The chosen design, “ParKIT” is a mobile kiosk designed to hold the key items for creating a pop-up park (the kiosk itself can then be used for any number of vending or service functions).

ParKIT and the other winners design briefs are here.

See page 48 for ParKIT from Ayers Saint Gross.

Amber Wendland Joins the Neighborhood Design Center Board of Directors

September 21, 2020
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Amber Wendland recently joined the board of directors of the Neighborhood Design Center.

Founded in Baltimore during the civil rights movement, the Neighborhood Design Center (NDC) has for decades been committed to engaged and participatory urban design to advance equity and strengthen communities. This has proven, wide-ranging positive impacts with over 3,500 projects across Maryland.

Amber has worked tirelessly over the years focused on improving Baltimore and its communities, including the East Baltimore Revitalization Plan. We spoke with Amber about her role with NDC.

What does being on the board entail?

The board has a number of subcommittees, but the general purpose is to help support NDC’s mission and grow their reach. NDC has a close relationship with their board, and they look to it for expertise and support. The organization is formed with a deliberate dedication to diversity in all its forms, including gender diversity, racial and ethnic diversity, diversity of experience, and diversity of talent. There are a lot of different backgrounds and knowledge people bring to the table and part of my responsibility as a board member is to uphold this heterogeneity moving forward.

How does this connect with the work you’ve done?

The Neighborhood Design Center is dedicated to the growth of healthy, equitable neighborhoods, and this appointment allows me to further advance my passion for designing with and advocating for under-invested communities while also advancing the mission of Ayers Saint Gross. NDC prioritizes engagement and this is a great opportunity to continue connecting resources and getting people involved in designing a more equitable, beautiful, and just Baltimore.

NDC does so many incredible projects for the City of Baltimore. Their dedication to promoting equity and ensuring an inclusive and collaborative design process resonates deeply with me.

So much of the East Baltimore Revitalization Plan was about ensuring the community had agency in the process and set the direction and vision of the plan. You could design a beautiful master plan, but it is meaningless without community voices and the passionate support from local leaders. Historically, urban planning and policy has often marginalized Black and Brown communities through a top-down planning approach, resulting in many of the challenges we see across Baltimore today.  Reversing that approach by fostering a community-led planning and visioning process must start with listening and building relationships with the community. This relationship needs to be prioritized and fostered, and among the best ways to do that is to listen intently, celebrate the voices of the community, and empower leaders.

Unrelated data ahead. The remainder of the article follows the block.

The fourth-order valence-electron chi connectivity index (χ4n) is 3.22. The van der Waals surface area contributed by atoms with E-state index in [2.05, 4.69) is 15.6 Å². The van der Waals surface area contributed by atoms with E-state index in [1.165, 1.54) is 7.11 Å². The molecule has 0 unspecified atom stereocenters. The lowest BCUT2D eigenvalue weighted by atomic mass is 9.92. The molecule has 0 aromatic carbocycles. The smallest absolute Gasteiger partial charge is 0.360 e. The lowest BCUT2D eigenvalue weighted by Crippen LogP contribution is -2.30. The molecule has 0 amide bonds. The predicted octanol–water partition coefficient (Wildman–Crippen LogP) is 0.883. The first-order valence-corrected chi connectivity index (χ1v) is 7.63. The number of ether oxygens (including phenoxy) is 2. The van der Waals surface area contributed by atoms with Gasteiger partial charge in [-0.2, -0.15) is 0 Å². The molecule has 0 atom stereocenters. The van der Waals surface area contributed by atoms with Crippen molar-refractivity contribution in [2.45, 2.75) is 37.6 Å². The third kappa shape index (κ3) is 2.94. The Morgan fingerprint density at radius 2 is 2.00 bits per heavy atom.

At its heart, planning is about providing a roadmap—a series of options to fulfill the needs and desires of the community and a path to move forward. A plan brings cohesiveness and a shared vision, which in turn allows for clear messaging of the community’s needs, and allows funding, investment, and philanthropy to be sought, procured, and effectively allocated. Ensuring that community voices are the foundation of that cohesive vision and that they are intimately entwined with the process and thus represented in the product—a true sharing of knowledge—are critical elements to the success of a neighborhood plan, and I’m eager to bring the lessons learned, and continue learning, with the work of NDC.

So, what’s next?

The work that NDC does to improve neighborhoods, amplify the voices of community members, and fight for racial justice is incredibly important and continuing that mission is paramount. This work is especially salient as we as a city and country continue to push for equity and civil rights.

Over the past six months, we have had to adapt how we engage with communities, expanding virtual engagement and taking social distancing precautions for in-person meetings as the pandemic continues.

Another goal moving forward is to build a closer relationship between NDC and Ayers Saint Gross. The relationship between our organizations goes back decades, ebbing and flowing throughout the years. Now is a great time to reconnect and continue to build strong connections as we move into the future. Several of our staff have volunteered with NDC in the past, and this will increase volunteering opportunities. Much like a successful planning effort, this association will provide ways to engage and volunteer in a more cohesive way.

Amber Wendland is a senior associate in the Planning and Architecture practice groups, working in Baltimore.

180 Strong, Collaboration at Ayers Saint Gross (During COVID-19)

June 30, 2020
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May 15, 2020 kicked off our annual collaboration event at Ayers Saint Gross. Each year, our firm comes together to celebrate our people, our practice, and our accomplishments. 2020 looked very different.

Last year we gathered in-person for a day-long summit, and while this year was always intended to be a virtual week-long celebration of our firm, virtual was taken to new extents.